July 13, 2020. Bastille Day! Le 14 juillet! Fête nationale! Yes, the national day of France is this week and while we may not be able to hop readily onto Air France and saunter down the Champs-Élysées, we can nevertheless mark the occasion with a very French album of the week, Compositrices.
This new release by flutist Juliette Hurel and pianist Hélène Couvert showcases some of the most stunning chamber music to come out of Paris around the turn of the 19th to 20th centuries." class="wysiwyg-break drupal-content" src="/sites/all/modules/contrib/wysiwyg/plugins/break/images/spacer.gif" title="<--break-->">
Five composers of the era are featured — Mélanie Bonis, Cécile Chaminade, Lili Boulanger, Clémence de Grandval and Augusta Holmès. Maybe you don’t know all those names but not to fear — all week long you can bask in the glories of their writing for flute and piano, coming to know them a bit more each day.
And if you think you aren’t a big fan of the flute, I reckon we just may turn you this week. This album is, hands down, the most exquisite collection of chamber works for flute I’ve come across, with performances by Hurel and Couvert that deliver all the color and flourish that befits le fin de siècle.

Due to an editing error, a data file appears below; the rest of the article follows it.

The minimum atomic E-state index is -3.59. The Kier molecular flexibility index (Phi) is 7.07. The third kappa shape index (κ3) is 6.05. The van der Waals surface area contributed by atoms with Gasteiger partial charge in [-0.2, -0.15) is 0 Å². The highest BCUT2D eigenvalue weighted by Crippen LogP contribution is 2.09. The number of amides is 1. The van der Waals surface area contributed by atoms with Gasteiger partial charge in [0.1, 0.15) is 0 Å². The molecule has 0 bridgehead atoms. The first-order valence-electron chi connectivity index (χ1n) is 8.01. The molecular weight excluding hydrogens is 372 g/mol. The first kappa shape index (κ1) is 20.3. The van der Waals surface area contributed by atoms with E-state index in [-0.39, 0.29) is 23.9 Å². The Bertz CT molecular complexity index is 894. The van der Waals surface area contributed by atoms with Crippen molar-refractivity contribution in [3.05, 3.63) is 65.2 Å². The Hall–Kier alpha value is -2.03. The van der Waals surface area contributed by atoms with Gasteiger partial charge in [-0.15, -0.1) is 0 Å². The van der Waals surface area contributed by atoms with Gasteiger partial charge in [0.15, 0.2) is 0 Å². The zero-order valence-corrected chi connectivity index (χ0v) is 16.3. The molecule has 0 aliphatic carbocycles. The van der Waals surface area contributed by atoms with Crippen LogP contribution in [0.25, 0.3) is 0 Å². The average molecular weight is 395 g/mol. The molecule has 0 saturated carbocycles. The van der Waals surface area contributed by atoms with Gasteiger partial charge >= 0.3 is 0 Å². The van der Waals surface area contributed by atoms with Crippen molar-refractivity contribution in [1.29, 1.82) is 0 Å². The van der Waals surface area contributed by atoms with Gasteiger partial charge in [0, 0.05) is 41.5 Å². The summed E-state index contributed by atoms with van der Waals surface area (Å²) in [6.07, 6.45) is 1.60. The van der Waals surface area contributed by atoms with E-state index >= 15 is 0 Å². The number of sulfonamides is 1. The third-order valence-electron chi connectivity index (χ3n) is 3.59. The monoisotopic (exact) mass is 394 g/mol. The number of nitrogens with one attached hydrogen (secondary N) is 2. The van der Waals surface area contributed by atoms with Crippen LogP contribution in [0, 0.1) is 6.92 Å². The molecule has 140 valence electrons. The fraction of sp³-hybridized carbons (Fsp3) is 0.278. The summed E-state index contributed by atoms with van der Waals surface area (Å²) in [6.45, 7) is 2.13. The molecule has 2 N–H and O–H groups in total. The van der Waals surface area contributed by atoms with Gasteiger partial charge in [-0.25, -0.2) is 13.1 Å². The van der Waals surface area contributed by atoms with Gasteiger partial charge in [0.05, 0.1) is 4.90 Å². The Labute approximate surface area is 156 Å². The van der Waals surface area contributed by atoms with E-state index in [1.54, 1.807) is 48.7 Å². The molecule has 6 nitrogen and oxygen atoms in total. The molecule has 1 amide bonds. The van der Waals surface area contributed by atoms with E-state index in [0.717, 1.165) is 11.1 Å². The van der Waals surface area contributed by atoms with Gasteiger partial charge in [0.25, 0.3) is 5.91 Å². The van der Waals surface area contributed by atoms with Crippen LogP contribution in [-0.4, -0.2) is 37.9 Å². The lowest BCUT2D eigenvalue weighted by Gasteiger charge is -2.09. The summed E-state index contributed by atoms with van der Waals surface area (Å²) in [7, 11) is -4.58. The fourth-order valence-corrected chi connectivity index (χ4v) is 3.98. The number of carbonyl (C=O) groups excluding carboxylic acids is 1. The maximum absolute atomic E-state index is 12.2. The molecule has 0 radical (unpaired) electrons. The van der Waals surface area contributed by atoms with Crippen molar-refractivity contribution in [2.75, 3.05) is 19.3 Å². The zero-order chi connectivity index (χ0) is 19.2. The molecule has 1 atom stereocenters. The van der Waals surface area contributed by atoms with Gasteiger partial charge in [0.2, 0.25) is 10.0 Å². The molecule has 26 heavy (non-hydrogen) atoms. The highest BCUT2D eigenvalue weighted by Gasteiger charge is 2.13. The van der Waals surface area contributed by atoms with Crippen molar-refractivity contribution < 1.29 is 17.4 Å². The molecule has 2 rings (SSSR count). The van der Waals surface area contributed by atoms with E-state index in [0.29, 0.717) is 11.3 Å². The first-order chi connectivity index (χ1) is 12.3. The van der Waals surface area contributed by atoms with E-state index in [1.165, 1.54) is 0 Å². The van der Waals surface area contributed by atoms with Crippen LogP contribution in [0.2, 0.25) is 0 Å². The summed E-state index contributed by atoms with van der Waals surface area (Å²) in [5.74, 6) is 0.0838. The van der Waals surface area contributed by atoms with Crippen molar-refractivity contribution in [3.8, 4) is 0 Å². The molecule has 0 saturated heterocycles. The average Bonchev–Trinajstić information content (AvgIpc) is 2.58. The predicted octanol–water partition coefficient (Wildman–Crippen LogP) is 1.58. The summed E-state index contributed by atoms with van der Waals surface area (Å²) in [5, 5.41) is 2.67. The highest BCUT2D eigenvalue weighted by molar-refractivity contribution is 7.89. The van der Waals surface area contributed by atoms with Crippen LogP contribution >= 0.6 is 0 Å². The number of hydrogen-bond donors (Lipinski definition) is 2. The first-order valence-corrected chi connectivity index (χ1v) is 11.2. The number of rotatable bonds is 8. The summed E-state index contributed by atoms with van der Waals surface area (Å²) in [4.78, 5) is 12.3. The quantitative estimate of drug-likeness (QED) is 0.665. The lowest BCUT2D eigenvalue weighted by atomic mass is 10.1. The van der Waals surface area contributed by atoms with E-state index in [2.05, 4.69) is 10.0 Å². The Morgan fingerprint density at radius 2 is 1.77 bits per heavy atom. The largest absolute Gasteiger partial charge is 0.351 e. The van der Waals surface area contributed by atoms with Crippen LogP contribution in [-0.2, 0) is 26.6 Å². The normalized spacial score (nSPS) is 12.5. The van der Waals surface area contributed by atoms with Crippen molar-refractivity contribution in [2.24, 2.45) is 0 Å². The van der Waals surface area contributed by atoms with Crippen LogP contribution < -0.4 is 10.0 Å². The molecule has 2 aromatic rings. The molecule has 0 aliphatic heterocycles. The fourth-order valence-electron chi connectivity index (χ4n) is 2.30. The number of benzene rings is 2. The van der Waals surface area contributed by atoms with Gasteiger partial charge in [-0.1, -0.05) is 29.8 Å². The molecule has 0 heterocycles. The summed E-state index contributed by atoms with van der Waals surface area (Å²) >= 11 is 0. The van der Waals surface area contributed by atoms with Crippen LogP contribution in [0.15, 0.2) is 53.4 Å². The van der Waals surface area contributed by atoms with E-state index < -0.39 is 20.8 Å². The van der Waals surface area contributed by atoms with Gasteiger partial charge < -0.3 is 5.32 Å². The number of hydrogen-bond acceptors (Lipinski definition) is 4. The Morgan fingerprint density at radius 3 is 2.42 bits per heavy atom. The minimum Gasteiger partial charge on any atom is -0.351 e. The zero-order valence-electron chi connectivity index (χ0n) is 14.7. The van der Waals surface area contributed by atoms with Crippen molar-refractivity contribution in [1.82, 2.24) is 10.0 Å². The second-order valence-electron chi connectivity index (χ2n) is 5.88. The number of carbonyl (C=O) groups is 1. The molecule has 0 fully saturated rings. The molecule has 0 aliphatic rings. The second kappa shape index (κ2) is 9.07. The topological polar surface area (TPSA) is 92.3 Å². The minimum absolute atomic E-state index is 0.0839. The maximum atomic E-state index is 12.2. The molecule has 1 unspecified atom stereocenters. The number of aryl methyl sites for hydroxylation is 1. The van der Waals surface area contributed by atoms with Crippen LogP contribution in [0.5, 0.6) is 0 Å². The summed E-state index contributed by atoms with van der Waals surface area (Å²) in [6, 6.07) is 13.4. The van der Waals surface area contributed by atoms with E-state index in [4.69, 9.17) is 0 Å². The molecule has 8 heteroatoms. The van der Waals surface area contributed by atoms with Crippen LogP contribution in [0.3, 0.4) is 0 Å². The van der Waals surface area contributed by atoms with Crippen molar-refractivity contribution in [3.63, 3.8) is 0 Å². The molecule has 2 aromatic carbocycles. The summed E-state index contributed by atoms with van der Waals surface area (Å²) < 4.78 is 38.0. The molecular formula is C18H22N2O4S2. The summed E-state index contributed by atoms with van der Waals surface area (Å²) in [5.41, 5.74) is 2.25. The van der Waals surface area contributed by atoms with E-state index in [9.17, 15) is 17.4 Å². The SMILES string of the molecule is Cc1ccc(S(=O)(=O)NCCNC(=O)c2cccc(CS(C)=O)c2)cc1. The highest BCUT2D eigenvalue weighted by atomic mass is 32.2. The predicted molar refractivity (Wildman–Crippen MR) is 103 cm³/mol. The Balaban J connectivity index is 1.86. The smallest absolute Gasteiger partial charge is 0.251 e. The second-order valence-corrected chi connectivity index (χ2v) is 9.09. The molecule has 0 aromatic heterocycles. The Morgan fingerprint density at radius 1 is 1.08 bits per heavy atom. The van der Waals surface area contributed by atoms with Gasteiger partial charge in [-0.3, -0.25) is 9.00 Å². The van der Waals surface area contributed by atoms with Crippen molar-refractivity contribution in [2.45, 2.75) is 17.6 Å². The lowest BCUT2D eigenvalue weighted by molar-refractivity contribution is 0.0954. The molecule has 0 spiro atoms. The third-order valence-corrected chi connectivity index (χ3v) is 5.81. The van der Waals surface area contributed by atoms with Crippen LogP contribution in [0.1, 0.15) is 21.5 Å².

While a number of the works on this album have rarely been performed and recorded across the 20th century, in their day, attention was paid and they received debut performances from the most esteemed flute-piano duos to be found in Europe, including Paul Taffanel and Camille Saint-Saens, and Philippe Gaubert and Nadia Boulanger.
One of Taffanel’s many performances of Clémence de Grandval’s Suite for flute and piano brought unfettered critical praise — “‘The Prelude, thoroughly delightful from beginning to end, is a true musical pearl”’ (Revue et gazette musicale de Paris, 1878). Listen to the Finale from the same piece as actress Julie Depardieu discusses the fascinating stories of these five composers on this special new album.